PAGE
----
• Your quote from the original authors says they don’t know why the ADHD medication stopped working. But it did stop. Other studies have also cast doubt on the efficacy of ADHD drugs. If I were a parent I’d be very reluctant to have my child take an ADHD med given the side effects of the drugs, the tremendous push by the pharmaceutical industry to promote the drugs, and the continuing questions about how well they work. An RCT wouldn’t necessarily be definitive since those kind of studies can be (and have been) manipulated.

    As an aside, I’m also very suspicious of the concept of ADHD. A psychologist once diagnosed my 10 year old grandson with this supposed condition. When it was pointed out that the child could concentrate on reading books he liked for hours at a time, she said that was only because he was interested in the books. If lack of interest makes it hard to concentate, then maybe almost all of us have ADHD.

  • The primary endpoint may have been 14 months, but the study authors chose to follow up and what they found was disconcerting. Of course the results of the follow up should have been emphasized. Let’s say a follow up study of a drug found an increased number of heart attacks in those who took the study medication, certainly this should not only be reported but publicized. It is true that the children who stopped treatment may have differed from those who did not. But according to Whitaker and Cosgrove, at the end of 3 years the researchers found that if anything the off-med group had more severe symptoms early in the trial. My own personal feeling is these facts cast not some doubt but severe doubt on the benefit of ADHD meds for most children.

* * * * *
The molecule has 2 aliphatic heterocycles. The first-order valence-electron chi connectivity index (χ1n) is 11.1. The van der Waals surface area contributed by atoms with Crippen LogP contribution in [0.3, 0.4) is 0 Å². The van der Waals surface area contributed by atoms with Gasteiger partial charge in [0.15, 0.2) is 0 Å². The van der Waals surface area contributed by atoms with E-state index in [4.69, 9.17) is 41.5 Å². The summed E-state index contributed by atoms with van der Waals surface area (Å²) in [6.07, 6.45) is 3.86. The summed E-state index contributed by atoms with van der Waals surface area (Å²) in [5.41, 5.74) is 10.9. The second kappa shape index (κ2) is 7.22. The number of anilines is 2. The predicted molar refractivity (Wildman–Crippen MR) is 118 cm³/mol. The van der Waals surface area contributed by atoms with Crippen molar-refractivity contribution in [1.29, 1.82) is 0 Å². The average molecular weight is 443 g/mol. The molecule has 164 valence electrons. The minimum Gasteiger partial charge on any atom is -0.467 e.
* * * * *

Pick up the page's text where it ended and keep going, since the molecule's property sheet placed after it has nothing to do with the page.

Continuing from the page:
• The really sad part is that if this drug is approved many women will take it not knowing how marginally effective and dangerous it is. They will do this because they trust their doctors to do what is best for them. When I was younger I also trusted physicians. No more. Every doctor I go to wants to prescribe drugs for even minor conditions. They never discuss side effects, efficacy or drug interactions. For one thing, to do this would take too long. For another, most physicians know very little about the medications they so freely foist on their patients.